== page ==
BEFORE THE STORM:
1) UPLOAD DOCUMENTS TO A CLOUD STORAGE SERVICE: Save current pictures of all areas of your office, inside and out, insurance documents, equipment inventory, sharps logs, biohazard plan, licenses, NPI numbers, important contacts, etc. Make sure you have as much of that accessible on the cloud as possible in the event you need to file a claim.
2) BACKUP IMPORTANT FILES: June 1 is the start of hurricane season. Why not schedule your computer backups for the week before?

PRIORITY ACTION LIST:
1) SECURE SHARPS: When the storm tracking models started swaying our way, we still had a few days of lead time, so I contacted my sharps disposal company and had them pick up all of my sharps containers, even if they weren’t full. I remember after Hurricane Charley seeing tons of personal property strewn all over the streets, and there was no way I wanted one of my sharps containers to end up on the street, even if I did seal them first. Just because you safely secure your sharps inside your unit does not mean they will stay there if disaster strikes. Ditto for wall-mounted sharps containers. I consider it to be the most critical prep to cross off your list.
2) SECURE CLIENT FILES: During Irma, I was part of a holistic clinic at New Hope Chiropractic, and our client files were stored in a common area. There wasn’t much we could do to improve where they were or move them. I’m assuming you already have your files in the safest, most secure part of your office away from windows and in the interior of your unit. We covered everything in the front office with as many heavy-duty trash bags as we could fit to prevent water intrusion and wrapped everything else. But what about files you transport off site? A hard-shell, locking case is your best option. In the event your vehicle is compromised or in an accident, you want your files to have the best chance to stay intact and inaccessible to the public.
3) SECURE YOUR ELECTRONICS: Since most practices these days have electronic health records, it’s important to treat your laptops or desktops like patient files. This year, I plan to keep plastic bins on hand to store all the computer equipment, and to be double safe, I would double bag the equipment with heavy duty garbage bags before putting it in the plastic bin. A bit much, you say? Aside from your treatment table and professional supplies, your computer / client files are the second most important thing you need to get your practice up and running ASAP after a disaster. And wrapped equipment in opaque plastic bins won’t be as flashy in case looting becomes an issue post disaster. Ditto for modems, phones and credit card machines. I’m not so concerned about my printers, but we did cover them, too. If time permits, I would box these too.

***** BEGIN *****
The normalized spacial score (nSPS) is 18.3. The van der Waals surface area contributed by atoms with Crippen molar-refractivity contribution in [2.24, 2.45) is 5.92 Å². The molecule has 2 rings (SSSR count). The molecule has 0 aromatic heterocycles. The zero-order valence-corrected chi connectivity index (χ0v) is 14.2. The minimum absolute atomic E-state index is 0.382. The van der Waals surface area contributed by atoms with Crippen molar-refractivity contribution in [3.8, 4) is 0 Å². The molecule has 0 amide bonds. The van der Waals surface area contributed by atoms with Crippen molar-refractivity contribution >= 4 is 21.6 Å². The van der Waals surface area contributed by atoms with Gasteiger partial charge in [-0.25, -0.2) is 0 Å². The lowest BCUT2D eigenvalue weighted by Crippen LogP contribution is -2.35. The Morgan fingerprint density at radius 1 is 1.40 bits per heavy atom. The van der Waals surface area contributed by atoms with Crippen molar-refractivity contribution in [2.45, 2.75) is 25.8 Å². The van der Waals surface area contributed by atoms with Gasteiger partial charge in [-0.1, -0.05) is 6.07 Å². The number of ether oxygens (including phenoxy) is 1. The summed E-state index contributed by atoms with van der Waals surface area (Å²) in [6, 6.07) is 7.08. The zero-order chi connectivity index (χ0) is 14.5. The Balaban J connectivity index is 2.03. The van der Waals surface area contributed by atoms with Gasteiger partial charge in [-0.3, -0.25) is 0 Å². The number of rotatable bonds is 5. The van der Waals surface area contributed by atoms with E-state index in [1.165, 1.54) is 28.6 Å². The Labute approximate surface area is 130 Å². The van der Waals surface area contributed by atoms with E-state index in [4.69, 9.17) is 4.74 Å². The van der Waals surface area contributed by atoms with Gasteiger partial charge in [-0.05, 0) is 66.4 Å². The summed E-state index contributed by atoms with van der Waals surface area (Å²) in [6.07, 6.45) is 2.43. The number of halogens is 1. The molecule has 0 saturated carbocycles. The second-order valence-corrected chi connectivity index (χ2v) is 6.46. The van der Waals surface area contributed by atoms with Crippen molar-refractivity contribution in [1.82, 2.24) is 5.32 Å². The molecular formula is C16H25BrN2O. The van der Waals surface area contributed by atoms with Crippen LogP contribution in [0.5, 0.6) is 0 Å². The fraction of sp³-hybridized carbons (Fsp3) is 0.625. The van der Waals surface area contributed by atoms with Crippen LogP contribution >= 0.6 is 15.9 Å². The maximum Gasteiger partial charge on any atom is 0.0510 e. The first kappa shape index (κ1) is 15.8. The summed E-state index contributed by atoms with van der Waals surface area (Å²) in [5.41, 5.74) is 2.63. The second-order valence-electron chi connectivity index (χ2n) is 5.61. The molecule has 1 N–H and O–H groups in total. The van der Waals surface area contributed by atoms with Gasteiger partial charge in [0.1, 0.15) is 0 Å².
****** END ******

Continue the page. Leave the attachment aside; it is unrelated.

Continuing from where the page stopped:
PHASE TWO PREPARATIONS
1) SPECIALTY EQUIPMENT: Bag and wrap all high-end equipment, and if possible, relocate to interior closets away from windows and doors. Bonus points if you have locking closets.
2) UNUSED NEEDLES, LANCETS, ETC: I took those offsite but this year I plan to have a specific plastic opaque bin for my supplies.
3) TREATMENT TABLES: Bag and wrap all your treatment tables and relocate those to the safest interior spot in the unit. During Irma preparations, I couldn’t find my massage table carrying case, and my table ended up with some minor dings. Make sure you know where the cases and carts for your equipment are before a storm threatens.
4) PRESCRIPTION FORMULAS, HERBS, TOPICALS, ETC: Chinese medicinals are not vitamins. They are patient specific and definitely not candy, either. If you don’t already keep them in a locked cabinet, bag and box them and relocate to an interior closet. I used large zippy bags with handles so I could carry them off site. Secure the rest of your inventory depending on your time constraints.

PHASE THREE PREPARATIONS:
If you get all the other stuff done, here’s some non-essential prep ideas that could come in handy if your area is hit:
1) STRIP THE WALLS: I took everything off my walls that had glass, and wrapped all my diplomas. I worked hard for those diplomas; to me, the originals would be irreplaceable. Aside from making sure there would be a minimum of glass breakage, it was purely an emotional preparation for me, taking care of the items close to my heart. It’s totally skippable if the situation is urgent.